It uses neither water nor oil, is 100% sustainable and uses no chemical elements. Furthermore, it feels extremely soft and has a similar structure to real leather.

However, as this project is still in the start-up phase, according to the manufacturer, the industrialization process of this material can be expected with 2022 . More than 560,000 euros have already been donated to this project, at this time.


Here are some of the most frequently asked questions regarding cork leather.

What is cork?

Cork is a sustainable material extracted from the bark of the cork oak tree. It grows every 9-13 years and is thus fundamentally eco-friendly and sustainable. Until recently, cork was used for wine stubble, but in recent years procedures have been developed to process the cork to a leather-rich substance. This cork fabric has gained increasing attention in the fashion industry in recent years and more and more manufacturers are using this material because of its sustainable aspects.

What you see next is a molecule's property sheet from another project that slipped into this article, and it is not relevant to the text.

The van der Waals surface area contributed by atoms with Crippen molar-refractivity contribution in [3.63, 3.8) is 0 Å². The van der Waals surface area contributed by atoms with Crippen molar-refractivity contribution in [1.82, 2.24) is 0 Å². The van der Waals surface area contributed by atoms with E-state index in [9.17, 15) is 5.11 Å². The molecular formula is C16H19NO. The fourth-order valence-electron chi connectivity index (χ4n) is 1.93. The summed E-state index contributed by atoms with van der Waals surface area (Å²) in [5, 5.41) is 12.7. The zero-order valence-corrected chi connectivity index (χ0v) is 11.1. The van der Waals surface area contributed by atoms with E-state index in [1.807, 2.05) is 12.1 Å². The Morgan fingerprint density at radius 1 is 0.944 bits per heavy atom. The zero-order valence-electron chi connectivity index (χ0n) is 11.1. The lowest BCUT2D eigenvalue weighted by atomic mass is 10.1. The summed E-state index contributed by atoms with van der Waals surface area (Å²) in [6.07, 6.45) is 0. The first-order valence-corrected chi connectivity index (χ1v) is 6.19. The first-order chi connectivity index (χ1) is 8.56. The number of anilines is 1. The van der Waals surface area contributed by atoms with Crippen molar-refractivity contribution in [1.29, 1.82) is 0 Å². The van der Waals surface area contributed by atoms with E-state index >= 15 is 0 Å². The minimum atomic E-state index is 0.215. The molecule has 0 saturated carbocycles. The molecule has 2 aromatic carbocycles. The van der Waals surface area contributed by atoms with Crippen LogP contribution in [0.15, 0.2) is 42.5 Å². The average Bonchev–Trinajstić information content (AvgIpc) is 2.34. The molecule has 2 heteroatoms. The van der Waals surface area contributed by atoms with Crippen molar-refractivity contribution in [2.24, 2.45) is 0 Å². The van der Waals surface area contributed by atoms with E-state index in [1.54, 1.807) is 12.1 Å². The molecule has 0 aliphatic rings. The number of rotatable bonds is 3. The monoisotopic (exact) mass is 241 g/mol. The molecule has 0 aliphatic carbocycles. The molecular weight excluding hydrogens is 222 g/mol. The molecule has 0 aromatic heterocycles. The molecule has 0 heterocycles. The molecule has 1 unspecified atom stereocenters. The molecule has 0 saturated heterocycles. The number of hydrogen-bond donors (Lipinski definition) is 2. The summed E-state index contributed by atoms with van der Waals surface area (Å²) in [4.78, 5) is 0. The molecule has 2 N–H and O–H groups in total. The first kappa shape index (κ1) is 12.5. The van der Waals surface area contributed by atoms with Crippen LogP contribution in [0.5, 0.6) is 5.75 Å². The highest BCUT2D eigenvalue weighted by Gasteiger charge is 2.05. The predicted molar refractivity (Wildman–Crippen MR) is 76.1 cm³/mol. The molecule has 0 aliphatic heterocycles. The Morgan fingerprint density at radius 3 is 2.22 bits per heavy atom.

Is cork from Portugal best?

As most cork in Portugal is imported and processed worldwide, it is obvious that the quality of the cork from Protugal is best. Basically, the only difference in quality is that the first two crops of each cork tree are rather bad.


In my opinion cork is a very good alternative for animal leather. Cork is a 100% sustainable and renewable natural resource. It also feels soft, is very light and very long-lasting. However I think, that there are far more sustainable materials thank cork fabric. Piñatex or wine leather for example. 

Even if the cork is “gently” cut from the trees, I feel the harvest as a significant burden on the trees, as the cork protects the tree agains dehydration, fungus and insects.

Picture of Clemens Kohlbacher

Clemens Kohlbacher